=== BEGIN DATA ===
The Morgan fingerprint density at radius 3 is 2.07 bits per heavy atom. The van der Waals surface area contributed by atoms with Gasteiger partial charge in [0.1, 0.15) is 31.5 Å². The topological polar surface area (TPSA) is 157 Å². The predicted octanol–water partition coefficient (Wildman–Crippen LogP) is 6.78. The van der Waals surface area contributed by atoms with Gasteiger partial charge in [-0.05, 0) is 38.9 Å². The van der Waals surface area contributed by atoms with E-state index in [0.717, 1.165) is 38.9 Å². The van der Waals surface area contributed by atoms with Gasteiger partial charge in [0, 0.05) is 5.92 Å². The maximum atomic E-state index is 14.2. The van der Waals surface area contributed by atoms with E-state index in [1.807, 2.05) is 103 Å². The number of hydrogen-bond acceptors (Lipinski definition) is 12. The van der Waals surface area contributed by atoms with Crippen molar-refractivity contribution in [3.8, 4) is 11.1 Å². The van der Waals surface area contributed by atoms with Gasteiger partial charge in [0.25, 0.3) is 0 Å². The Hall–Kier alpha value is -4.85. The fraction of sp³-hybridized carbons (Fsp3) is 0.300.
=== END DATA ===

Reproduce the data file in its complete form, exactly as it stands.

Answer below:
The Morgan fingerprint density at radius 3 is 2.07 bits per heavy atom. The van der Waals surface area contributed by atoms with Gasteiger partial charge in [0.1, 0.15) is 31.5 Å². The topological polar surface area (TPSA) is 157 Å². The predicted octanol–water partition coefficient (Wildman–Crippen LogP) is 6.78. The van der Waals surface area contributed by atoms with Gasteiger partial charge in [-0.05, 0) is 38.9 Å². The van der Waals surface area contributed by atoms with E-state index in [0.717, 1.165) is 38.9 Å². The van der Waals surface area contributed by atoms with Gasteiger partial charge in [0, 0.05) is 5.92 Å². The maximum atomic E-state index is 14.2. The van der Waals surface area contributed by atoms with E-state index in [1.807, 2.05) is 103 Å². The number of hydrogen-bond acceptors (Lipinski definition) is 12. The van der Waals surface area contributed by atoms with Crippen molar-refractivity contribution in [3.8, 4) is 11.1 Å². The van der Waals surface area contributed by atoms with Gasteiger partial charge in [0.25, 0.3) is 0 Å². The Hall–Kier alpha value is -4.85. The fraction of sp³-hybridized carbons (Fsp3) is 0.300.